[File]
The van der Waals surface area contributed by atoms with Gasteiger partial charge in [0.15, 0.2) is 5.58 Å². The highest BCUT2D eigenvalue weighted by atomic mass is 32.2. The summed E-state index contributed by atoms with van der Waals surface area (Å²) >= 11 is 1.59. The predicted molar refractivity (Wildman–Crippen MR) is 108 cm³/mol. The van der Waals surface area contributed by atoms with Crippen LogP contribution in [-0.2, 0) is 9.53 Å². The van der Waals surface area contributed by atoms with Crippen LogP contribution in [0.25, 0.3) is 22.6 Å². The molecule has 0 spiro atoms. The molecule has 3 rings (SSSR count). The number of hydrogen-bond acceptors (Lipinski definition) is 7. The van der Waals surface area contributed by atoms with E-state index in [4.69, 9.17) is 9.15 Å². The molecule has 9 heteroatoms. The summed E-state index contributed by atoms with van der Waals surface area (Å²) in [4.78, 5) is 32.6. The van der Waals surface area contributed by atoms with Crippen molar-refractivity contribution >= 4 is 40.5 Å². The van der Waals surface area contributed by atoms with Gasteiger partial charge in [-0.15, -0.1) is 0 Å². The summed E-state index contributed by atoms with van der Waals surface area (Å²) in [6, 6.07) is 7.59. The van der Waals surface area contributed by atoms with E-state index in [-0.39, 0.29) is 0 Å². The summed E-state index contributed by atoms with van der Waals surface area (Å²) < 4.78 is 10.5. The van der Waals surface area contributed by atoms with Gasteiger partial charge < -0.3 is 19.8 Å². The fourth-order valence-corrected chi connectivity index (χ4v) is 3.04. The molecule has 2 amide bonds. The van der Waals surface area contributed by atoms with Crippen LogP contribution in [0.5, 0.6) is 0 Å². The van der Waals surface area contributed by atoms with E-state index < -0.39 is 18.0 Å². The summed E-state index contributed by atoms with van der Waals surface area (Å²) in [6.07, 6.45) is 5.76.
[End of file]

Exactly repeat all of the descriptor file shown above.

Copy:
The van der Waals surface area contributed by atoms with Gasteiger partial charge in [0.15, 0.2) is 5.58 Å². The highest BCUT2D eigenvalue weighted by atomic mass is 32.2. The summed E-state index contributed by atoms with van der Waals surface area (Å²) >= 11 is 1.59. The predicted molar refractivity (Wildman–Crippen MR) is 108 cm³/mol. The van der Waals surface area contributed by atoms with Crippen LogP contribution in [-0.2, 0) is 9.53 Å². The van der Waals surface area contributed by atoms with Crippen LogP contribution in [0.25, 0.3) is 22.6 Å². The molecule has 0 spiro atoms. The molecule has 3 rings (SSSR count). The number of hydrogen-bond acceptors (Lipinski definition) is 7. The van der Waals surface area contributed by atoms with E-state index in [4.69, 9.17) is 9.15 Å². The molecule has 9 heteroatoms. The summed E-state index contributed by atoms with van der Waals surface area (Å²) in [4.78, 5) is 32.6. The van der Waals surface area contributed by atoms with Crippen molar-refractivity contribution >= 4 is 40.5 Å². The van der Waals surface area contributed by atoms with Gasteiger partial charge in [-0.15, -0.1) is 0 Å². The summed E-state index contributed by atoms with van der Waals surface area (Å²) in [6, 6.07) is 7.59. The van der Waals surface area contributed by atoms with E-state index in [-0.39, 0.29) is 0 Å². The summed E-state index contributed by atoms with van der Waals surface area (Å²) < 4.78 is 10.5. The van der Waals surface area contributed by atoms with Gasteiger partial charge < -0.3 is 19.8 Å². The fourth-order valence-corrected chi connectivity index (χ4v) is 3.04. The molecule has 2 amide bonds. The van der Waals surface area contributed by atoms with Crippen LogP contribution in [0.5, 0.6) is 0 Å². The van der Waals surface area contributed by atoms with E-state index < -0.39 is 18.0 Å². The summed E-state index contributed by atoms with van der Waals surface area (Å²) in [6.07, 6.45) is 5.76.